C++ Clean Code Guidelines


title: Clean Code Guidelines

Clean Code Guidelines

When coding, the coding style you follow can be really important like when you are working with a team or you plan on sharing your code.
Most of these guidelines are standard and can be applied to most programming languages, however, here you have applications and
snippets with C++ code, so you can familiarize with it easier.
Remember that these are only recommendations for achieving clarity, which can be a personal preference, so take these pieces of advice
into account, but do not take them to the letter. Sometimes breaking some of these rules can lead to cleaner code.

Use good variable names and make comments

Make sure you create good variable names, for example, if you are creating a game, avoid using the variable “a” use something like “p1” referring to player 1. The hungarian notation is commonly spread and can give you some guidelines for declaring variables.

Also, PLEASE, use comments, I’m not even kidding, just try to read some old projects you did without comments… now imagine being someone else who didn’t even code it.

Comments can be created with either //, line comment, or /* /, block comment. // will comment out anything that follows it on that line, and / */ will make anything between * * a comments.

#include <iostream> using namespace std; // This is a line comment /* This is all contained in a block comment*/

Global variables

Global variables can be easy to use, and with little code it might look like a great solution. But, when the code gets larger and larger, it becomes harder to know when they are being used.

Instead of using global variables you could use variables declared in functions which can help you tell what values are being passed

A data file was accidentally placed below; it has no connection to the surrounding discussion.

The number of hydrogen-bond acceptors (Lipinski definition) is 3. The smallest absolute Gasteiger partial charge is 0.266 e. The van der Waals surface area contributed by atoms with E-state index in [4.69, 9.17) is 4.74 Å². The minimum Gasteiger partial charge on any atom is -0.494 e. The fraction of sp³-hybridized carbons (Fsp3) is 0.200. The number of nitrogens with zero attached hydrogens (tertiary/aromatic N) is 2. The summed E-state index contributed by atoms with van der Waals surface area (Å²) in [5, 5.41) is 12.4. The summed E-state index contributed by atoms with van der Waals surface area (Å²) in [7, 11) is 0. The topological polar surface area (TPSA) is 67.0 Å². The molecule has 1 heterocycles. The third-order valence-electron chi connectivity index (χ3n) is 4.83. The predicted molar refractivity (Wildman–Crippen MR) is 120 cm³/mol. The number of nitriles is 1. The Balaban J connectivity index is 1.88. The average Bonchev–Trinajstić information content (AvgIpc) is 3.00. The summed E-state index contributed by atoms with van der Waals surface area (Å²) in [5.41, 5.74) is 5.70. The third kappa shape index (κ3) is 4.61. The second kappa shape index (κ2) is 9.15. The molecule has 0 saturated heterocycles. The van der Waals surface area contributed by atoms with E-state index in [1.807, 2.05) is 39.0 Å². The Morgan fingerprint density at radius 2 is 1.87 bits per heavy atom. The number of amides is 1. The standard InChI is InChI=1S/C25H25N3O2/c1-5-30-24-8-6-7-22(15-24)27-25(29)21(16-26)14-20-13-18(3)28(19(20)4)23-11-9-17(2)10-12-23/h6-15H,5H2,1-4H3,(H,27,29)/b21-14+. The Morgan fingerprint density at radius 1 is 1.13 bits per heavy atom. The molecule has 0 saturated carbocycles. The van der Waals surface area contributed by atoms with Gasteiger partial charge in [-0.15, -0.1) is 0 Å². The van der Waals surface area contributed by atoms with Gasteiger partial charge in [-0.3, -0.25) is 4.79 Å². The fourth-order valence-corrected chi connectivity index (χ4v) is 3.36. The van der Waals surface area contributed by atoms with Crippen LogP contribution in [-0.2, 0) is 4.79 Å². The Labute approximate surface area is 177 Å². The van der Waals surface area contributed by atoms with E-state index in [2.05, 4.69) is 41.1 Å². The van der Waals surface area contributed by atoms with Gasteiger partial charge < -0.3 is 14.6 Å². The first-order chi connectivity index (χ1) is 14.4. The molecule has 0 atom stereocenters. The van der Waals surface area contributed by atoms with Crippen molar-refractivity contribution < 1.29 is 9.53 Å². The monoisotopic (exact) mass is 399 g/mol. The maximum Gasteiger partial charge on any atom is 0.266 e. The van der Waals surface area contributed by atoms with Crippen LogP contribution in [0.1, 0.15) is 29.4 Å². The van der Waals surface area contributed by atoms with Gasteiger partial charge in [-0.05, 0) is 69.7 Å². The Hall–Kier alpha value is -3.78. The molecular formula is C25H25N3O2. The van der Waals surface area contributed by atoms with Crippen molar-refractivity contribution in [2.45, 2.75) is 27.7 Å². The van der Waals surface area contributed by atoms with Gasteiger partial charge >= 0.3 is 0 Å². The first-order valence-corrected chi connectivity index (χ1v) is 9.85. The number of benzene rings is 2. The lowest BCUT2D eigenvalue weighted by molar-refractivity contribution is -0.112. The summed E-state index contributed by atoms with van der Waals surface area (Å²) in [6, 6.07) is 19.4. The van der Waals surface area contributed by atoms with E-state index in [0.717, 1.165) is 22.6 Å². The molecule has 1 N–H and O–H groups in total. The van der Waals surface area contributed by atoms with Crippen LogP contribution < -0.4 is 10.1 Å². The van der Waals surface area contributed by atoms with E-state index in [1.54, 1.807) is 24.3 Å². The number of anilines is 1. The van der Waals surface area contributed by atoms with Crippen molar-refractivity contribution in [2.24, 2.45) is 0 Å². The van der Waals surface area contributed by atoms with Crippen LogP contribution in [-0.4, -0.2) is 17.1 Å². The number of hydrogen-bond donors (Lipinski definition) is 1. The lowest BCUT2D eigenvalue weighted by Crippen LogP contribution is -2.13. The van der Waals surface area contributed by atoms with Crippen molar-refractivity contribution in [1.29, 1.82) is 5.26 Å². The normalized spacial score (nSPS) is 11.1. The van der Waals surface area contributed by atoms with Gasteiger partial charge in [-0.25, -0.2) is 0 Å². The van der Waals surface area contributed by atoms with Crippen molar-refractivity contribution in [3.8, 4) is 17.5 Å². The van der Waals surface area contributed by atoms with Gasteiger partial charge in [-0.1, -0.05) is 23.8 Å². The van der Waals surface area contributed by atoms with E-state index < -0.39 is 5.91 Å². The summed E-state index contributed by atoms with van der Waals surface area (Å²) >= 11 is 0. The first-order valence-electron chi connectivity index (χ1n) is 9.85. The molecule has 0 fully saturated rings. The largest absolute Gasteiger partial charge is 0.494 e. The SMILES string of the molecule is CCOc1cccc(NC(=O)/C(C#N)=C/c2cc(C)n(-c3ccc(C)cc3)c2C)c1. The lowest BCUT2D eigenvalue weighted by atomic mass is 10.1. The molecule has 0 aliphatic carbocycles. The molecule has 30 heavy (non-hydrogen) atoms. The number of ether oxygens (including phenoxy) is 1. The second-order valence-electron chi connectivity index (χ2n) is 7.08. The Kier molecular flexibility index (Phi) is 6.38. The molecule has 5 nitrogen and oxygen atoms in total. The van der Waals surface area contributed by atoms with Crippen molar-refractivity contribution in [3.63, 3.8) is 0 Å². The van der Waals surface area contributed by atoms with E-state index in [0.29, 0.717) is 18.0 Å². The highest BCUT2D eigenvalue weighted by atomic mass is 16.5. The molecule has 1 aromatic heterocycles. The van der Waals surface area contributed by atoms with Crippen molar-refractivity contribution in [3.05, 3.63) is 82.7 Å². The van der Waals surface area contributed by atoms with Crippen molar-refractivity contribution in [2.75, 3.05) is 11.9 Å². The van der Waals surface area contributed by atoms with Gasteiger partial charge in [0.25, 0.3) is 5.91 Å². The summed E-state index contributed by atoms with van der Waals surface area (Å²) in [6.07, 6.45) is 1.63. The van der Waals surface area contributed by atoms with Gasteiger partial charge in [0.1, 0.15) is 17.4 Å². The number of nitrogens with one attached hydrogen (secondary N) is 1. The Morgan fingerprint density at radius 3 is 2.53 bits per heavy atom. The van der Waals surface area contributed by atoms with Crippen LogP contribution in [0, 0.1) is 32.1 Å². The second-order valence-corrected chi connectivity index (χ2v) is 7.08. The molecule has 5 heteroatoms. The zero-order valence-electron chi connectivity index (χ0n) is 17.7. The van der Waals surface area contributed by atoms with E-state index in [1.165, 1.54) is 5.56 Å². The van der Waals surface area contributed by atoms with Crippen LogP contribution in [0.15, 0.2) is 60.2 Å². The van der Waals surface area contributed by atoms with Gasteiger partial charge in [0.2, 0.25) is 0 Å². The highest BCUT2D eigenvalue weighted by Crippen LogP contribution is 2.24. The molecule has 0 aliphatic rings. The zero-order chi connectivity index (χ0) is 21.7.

and identifying errors faster.

#include <iostream> using namespace std; // Global variables are declared outside functions int cucumber; // global variable "cucumber"

Using goto, continue, etc.

This is a usual discussion among programmers, just like global variables, these types of statements are usually considered bad practice.
They are considered bad because they lead to “spaghetti code”. When we program, we want a linear flow, when using those statements the flow is modified and leads to a “twisted and tangled” flow.

Goto was used in the past when while, for, if functions, however, with the introduction of those structured programming was created.
In general avoid using goto unless you are sure it will make your code cleaner and easier to read. An example might be using it in nested loops.

The usage of break and continue are practically the same. Use them in switches and try to make functions with the only purpose so you only have one exit point.

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Avoid changing the control variable inside of a for loop

Usually there are works around this that look clearer and less confusing, eg. while loops.
Do:

int i=1; while (i <= 5) { if (i == 2) i = 4; ++i; }

Instead of:

for (int i = 1; i <= 5; i++) { if (i == 2) { i = 4; } // Do work }

Declare constants and types at the top

They are usually declared after libraries, this makes them be together and easier to read.
For local variables it happens the same, declare them at the top (Other people prefer declaring them as later as possible in order to save memory. See: cplusplus.com

Use only one return function at the end

Just like we said before, we tend to make only one entry and exit to make the flow clearer.

Use curly braces even when writing one-liners

Making it systematically will help you do it faster and in case you want to change the code in the future, you will be able to do it without worries.

Instead of:

for (int i = 1; i <= 5; i++) //CODE

Do:

for (int i = 1; i <= 5; i++) { //CODE }

Other recommendations

  • Use for when you know the number of iterations, while and do while when you don’t.
  • Use const, pass by value/reference when suitable. This will help with saving memory.
  • Use proper indentations, so that it is easy to read and debug the code, for you, as well as for others.
  • #### Write const in caps, datatypes starting with T and variables in lower case.
const int MAX= 100; //Constant typedef int TVector[MAX]; //Data type TVector vector; //Vector

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